After the first painfully obvious part of this column "Don't bang the keys!" comes the second, no-less obvious tip.
Taking no rest breaks may make you look like you're overworked and underpaid, but it will also make you tenser, more tired, prone to error and ultimately less productive.
The static posture in which we sit and type all day in front of our computers, the long hours of staring at a screen a few inches away from our eyes, the tens of thousands of keystrokes and the endless miles of mouse travel that we accumulate each day is sure to leave some trace at the end of each work day.
Just getting up for a few minutes allows our muscles to relax out of their cramped-up position, allows our eyes the luxury of looking at something else for a while and it gives a welcome break to our hands and wrists.
The notorious "They" recommend to take a five to ten minute break every twenty to thirty minutes of screen-based work.
I know what you're going to say though: I hate being interrupted when I'm in the middle of something. I lose focus and concentration when I get up. etc.
We all know the feeling of being "in the zone". We are in the middle of doing something complicated and after hours of unproductive screen gazing, we suddenly know exactly what needs to be done and how. And we are doing it. And we are enjoying doing it. And we are not going to stop until it's done.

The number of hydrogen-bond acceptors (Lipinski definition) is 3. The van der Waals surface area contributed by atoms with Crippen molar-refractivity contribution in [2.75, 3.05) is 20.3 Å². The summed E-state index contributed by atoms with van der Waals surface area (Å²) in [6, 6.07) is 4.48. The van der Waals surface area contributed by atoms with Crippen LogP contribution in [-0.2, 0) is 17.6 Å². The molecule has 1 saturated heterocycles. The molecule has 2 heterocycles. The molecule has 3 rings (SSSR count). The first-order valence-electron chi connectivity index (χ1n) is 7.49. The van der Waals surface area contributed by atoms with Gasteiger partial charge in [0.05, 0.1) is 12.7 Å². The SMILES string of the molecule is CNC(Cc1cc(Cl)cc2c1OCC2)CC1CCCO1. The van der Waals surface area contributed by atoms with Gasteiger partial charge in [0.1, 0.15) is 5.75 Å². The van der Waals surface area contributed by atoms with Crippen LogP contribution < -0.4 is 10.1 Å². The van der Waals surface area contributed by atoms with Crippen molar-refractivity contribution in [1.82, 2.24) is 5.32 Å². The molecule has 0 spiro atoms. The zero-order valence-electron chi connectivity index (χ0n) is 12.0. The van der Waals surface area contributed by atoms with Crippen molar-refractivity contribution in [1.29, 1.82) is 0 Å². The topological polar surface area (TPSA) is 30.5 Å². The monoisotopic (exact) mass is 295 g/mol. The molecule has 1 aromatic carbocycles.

This phenomenon is known to psychologists as "flow". When we experience "flow", we are working towards a clear goal, with optimal concentration, total efficiency and we may even experience a temporary "loss of self awareness". Should you stop because it might give you a headache in the evening? Probably not.
Most of our "work time", however, is spent in a much less ecstatic state of total productivity and this is particularly true for "knowledge workers". We spend a lot of time doing before thinking, and then going back and re-doing what we've already done after having properly thought about it. There is even a word for it: iteration.
Getting up and doing something else for a few minutes will help us clear our mind and let our subconscious get on with the job of sorting out what we should probably have done in the first place. How often have you finally figured out a complicated problem in the car on the way home, or in the shower in the morning, or when talking about the weekend's sport results with John from Engineering at the water cooler?
You can't force insight by sitting around feeling busy. You can work more that way, but you'll probably end up achieving less and the quality of your work will probably poorer for it. The point is that taking breaks doesn't make you less productive, it makes you healthier, less prone to error and ultimately happier at work and after it.
Rest break timers, such as our MacBreakZ or ergonomix products will remind you (sometimes perhaps too forcefully) to take a rest break. This can be annoying when you're in full flow and you will be tempted to just turn the damn thing off. Don't. Just ignore the dialog and take the break when you're ready.
When you're not in an ecstatic flow state, however, try to get up and take a walk. You'll feel better for it and trust me, you won't get less done.